9/23/2008
09:23 PM
George V. Hulme
George V. Hulme
Commentary

North American Companies Embracing Security Outsourcing

The U.S. managed security services market is booming, and set to double in size in the next few years? MSSPs have been around, in one iteration or another, for as long as I can remember. Why is the market set to rock now?



The U.S. managed security services market is booming, and set to double in size in the next few years? MSSPs have been around, in one iteration or another, for as long as I can remember. Why is the market set to rock now?According to a report released today by the research firm IDC, the U.S. managed security services market hit $1.3 billion in last year, growing at a clip of about 20 percent from 2006. IDC forecast that growth to nearly sustain itself through 2012 when the managed security services market should more than double to $2.8 billion.

Here's the reasoning behind the growth, from IDC's security services research analyst, Irida Xheneti:

"Among the many dynamics shaping the U.S. managed security services market today, growing security complexity, the evolving pace of today's technology, and stringent compliance mandates are driving demand and spending for managed security services."

While I'm sure those all play a role in driving security demand, I think the wind behind the sails of MSSPs today is cost-cutting. The last time MSSPs were making a significant splash was in 2001 - when the tech bubble had just tanked. Back then, research firm Yankee Group forecasted that companies would spend about $1.7 billion in security services by 2005, up from just $140 million in 1999.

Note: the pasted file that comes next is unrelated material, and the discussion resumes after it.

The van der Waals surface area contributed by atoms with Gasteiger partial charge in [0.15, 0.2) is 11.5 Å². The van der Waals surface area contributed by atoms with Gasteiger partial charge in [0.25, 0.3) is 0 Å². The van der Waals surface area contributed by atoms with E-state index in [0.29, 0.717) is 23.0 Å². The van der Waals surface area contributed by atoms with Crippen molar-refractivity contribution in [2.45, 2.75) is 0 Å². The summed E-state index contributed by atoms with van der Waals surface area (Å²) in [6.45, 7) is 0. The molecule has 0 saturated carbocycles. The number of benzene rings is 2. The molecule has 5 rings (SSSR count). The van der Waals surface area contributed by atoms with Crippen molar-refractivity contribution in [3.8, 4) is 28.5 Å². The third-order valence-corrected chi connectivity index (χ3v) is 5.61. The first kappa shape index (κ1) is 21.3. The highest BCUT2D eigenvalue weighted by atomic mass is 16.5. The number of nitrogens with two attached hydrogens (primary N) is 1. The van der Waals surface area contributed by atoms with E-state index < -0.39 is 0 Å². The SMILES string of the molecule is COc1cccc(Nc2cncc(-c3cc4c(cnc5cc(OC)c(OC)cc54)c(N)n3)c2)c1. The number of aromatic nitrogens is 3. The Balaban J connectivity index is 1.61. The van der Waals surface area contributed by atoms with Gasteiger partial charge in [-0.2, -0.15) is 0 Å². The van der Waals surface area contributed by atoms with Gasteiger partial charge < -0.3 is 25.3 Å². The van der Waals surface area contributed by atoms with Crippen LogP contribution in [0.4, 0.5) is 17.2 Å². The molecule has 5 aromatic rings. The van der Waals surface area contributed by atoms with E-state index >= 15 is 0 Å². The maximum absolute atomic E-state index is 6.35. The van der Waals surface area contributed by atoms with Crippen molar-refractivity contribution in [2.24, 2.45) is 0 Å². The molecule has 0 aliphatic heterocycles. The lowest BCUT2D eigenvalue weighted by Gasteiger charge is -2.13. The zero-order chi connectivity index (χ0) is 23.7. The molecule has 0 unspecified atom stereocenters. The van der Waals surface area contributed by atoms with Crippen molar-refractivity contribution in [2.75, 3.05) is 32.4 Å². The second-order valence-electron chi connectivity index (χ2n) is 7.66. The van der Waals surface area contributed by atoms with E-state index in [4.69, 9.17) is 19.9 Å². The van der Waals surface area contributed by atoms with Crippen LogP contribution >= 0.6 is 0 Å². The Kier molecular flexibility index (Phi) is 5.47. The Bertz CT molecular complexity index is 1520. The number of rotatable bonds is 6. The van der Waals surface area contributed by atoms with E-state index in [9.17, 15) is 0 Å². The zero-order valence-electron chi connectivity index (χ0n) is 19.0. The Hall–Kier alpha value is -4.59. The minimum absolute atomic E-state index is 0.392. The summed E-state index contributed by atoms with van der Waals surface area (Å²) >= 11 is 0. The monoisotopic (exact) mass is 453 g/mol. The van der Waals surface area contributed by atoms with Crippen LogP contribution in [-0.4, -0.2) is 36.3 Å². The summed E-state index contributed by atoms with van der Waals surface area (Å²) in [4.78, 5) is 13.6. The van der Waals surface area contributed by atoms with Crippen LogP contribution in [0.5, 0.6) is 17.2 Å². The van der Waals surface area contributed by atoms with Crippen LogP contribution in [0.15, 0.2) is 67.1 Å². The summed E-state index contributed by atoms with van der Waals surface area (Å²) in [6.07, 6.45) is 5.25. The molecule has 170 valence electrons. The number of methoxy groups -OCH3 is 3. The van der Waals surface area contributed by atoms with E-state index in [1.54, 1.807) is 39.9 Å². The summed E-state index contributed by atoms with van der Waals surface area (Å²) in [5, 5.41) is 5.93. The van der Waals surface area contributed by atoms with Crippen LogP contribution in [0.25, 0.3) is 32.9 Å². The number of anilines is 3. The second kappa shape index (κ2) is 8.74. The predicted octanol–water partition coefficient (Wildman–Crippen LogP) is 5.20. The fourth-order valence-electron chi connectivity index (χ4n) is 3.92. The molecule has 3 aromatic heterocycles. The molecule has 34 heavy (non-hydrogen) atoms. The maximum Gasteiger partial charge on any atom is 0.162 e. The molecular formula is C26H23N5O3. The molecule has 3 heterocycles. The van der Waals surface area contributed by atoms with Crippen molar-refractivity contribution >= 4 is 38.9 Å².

Considering that IDC pegged managed security services at $1.3 billion in 2007, Yankee Group was only slightly off the mark in their prediction. And the mantra in 2001 was to slash costs, and build operational efficiencies.

Here's a quote from a feature story I wrote about MSSPs way back in 2001. It's from a security manager working at a major hospital on why companies outsource security:

The reason is economics. "When decisions to outsource security are made, it's generally done by the CFO and is based on cost savings," says Bruce Peck, information security manager at St. Vincent Hospital & Health Services, a network of eight hospitals in Indianapolis.

I thought Bruce Peck was correct seven years ago, and I think he's still correct today. When you hear that companies are outsourcing security to maintain a competitive edge, or to keep up with complex threats, or regulatory compliance concerns - they really mean they're trying to cut costs. And the further the economy tanks, the greater the benefit to managed security providers.

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